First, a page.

“Such power tussle within the government departments are not new and are quelled at the very initial stage but in CBI case the charges and counter-charges have been going on for a very long time. It has inflicted irreparable damage. Either this government is not interested in resolving it or has completely lost the administrative control. The bribery allegations against own senior officer are not as simple as it has been made out in this case,” a source said.

Bribery charges and the beginning of all-out war

The hook in boxing is a very short range punch. It brings one closer to the opponent and it is difficult to keep guard up too. Yet it is used. Why? Because, it comes out of the field of vision of the opponent. He cannot see it coming. This is what exactly happened in the CBI case. Sana arrest was recommended by Asthana but now he has been made a complainant and on the basis of his letter to the CBI director an FIR was lodged on 15 October No (13-A/2018) alleging that kickbacks were received by a middleman on behalf of Asthana to scuttle a probe in the meat exporter Moin Qureshi case, which first came to light in February 2014 during UPA regime. The CBI FIR says it has got statement of Sana recorded under Section 164 CrPC twice on 4 October and 20 October, in which he revealed that huge sums were paid to investigating officer of the case Kumar and Asthana for giving him a clean chit.

The FIR accessed by Firstpost alleged that Rs 2.95 crore was paid to the middleman in December 2017. Sana in his complaint to the CBI director said he was served a notice by CBI investigating officer on 9 October 2017 in the Moin Qureshi case and his statement was recorded on 12 October 2017. He was issued another notice on 17 October 2017 and appeared before the CBI officer on 23 October 2017.

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"I was again asked the same questions including about giving Rs 50 Lakh to Moin Qureshi in the year 2011. I informed the CBI investigating officer that I had invested Rs 50 Lakh in Qureshi's company 'Great Height Infra', which was a genuine transaction and even declared by me in my income tax returns. I was again called at the CBI office on 1.11.17 and Devender Kumar (investigating Officer) asked me the same questions," Sana alleged in his complaint.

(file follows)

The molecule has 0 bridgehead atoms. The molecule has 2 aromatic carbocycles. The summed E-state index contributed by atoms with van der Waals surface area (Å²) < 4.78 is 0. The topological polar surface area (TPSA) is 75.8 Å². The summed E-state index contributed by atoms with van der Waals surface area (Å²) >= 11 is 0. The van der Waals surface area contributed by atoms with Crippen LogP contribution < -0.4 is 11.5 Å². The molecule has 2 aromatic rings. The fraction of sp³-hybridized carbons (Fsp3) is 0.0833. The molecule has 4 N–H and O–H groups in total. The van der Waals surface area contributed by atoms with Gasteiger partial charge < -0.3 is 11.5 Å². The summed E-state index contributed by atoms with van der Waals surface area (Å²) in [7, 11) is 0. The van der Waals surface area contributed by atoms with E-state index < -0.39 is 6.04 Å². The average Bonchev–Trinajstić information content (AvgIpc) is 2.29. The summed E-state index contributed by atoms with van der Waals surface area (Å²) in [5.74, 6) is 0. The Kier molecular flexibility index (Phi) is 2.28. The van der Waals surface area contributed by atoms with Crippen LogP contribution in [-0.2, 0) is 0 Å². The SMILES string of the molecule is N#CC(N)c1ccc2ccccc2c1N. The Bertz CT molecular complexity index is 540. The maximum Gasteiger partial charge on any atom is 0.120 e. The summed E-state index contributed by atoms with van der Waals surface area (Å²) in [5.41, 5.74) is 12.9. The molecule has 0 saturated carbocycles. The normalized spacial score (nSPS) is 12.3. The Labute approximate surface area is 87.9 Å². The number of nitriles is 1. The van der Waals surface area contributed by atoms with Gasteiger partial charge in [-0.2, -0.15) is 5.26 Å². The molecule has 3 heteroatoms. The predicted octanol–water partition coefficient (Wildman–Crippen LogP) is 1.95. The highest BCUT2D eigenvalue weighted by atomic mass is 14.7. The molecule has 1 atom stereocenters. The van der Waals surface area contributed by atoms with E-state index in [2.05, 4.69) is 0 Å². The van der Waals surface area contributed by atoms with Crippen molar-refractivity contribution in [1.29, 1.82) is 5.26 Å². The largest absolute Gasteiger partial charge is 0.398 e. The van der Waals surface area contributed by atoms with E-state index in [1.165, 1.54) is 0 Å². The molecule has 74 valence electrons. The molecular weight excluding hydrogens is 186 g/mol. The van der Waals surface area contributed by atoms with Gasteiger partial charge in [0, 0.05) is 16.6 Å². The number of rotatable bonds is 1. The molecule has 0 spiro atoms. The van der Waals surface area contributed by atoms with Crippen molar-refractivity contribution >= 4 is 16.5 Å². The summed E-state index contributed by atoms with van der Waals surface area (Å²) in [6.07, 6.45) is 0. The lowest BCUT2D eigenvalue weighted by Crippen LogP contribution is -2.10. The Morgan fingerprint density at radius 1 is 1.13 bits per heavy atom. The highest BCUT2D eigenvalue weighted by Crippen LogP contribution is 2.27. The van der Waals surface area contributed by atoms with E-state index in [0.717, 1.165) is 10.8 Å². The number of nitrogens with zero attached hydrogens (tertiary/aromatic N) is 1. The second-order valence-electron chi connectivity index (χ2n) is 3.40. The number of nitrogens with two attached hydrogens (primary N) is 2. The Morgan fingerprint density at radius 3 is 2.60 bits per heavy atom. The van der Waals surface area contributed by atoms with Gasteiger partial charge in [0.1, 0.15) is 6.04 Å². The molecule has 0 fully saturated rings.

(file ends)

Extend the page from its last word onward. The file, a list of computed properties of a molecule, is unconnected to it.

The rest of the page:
Sana further said that he was summoned again on 30 November 2017. He claimed to have left for Dubai on 2 December 2017 and got in touch with an old acquaintance Manoj Prasad. Sana said Prasad and his brother Somesh Prasad assured him to settle the case in lieu of Rs 5 crore and allegedly spoke to CBI officers in Delhi over the phone in his presence. Sana claimed that in order to get rid of mental agony due to the CBI case he paid Rs 1 crore to Manoj Prasad in Dubai and another amount of Rs 1.95 crore in Delhi on 13 December 2017.

"Thereafter, I did not receive any notice from the CBI after paying a sum of Rs 2.95 crore to Manoj Prasad. But to my utter surprise, I received another notice through email on 13 February 2018 from Devender Kumar directing me to appear before him at CBI office on 19 February 2018. Since I was quite disturbed that even after paying a sum of Rs 2.95 crore which I had managed with great difficulties, I was issued another notice by the CBI, I immediately talked to Manoj Prasad over telephone and informed him that I had again received a notice from CBI, which is against the promise given to me by him. On that, Manoj Prasad informed me that I had to pay the balance amount of Rs 2 crore to avoid issuance of further notice from CBI and getting full relief,” Sana wrote in the complaint letter.

Sana claimed he appeared before the CBI investigating officer in June 2018. On 25 September while he was leaving for Paris, Sana claimed, he was stopped at Hyderabad airport by an immigration officer, who allegedly told him that they have instructions in the form of Look Out Circular not allow him to leave India. According to Sana, he was again summoned for questioning at the CBI headquarters and submitted his statement on 3 October 2018. Sana said he made another payment of Rs 25 lakh on 10 October and 55,000 in Dirhams to Manoj Prasad in Dubai.

“I have been made to part with huge amount of money by the above named persons including CBI officers in the guise of helping me in a CBI case wherein I have no involvement. I, therefore, request you to take immediate legal action against the culprits in the interest of justice,” Sana wrote to CBI director on 15 October.

The CBI FIR said: “The acts of the public servants and private persons namely Rakesh Asthana, Special Director CBI, Devender Kumar Deputy SP, CBI SIT, Manoj Prasad, Somesh Prasad as mentioned in the complaint prima facie disclose the commission of offences punishable under section 120B IPC and section 7 and 13(2) of Prevention of Corruption Act 1988 and Section 7A of Prevention of Corruption Act (as amended in 2018).”

Unless the government intervenes immediately, the ongoing war involving two warring factions supported by well-wishers in other agencies is likely to continue.


Updated Date: Oct 24, 2018 10:24 AM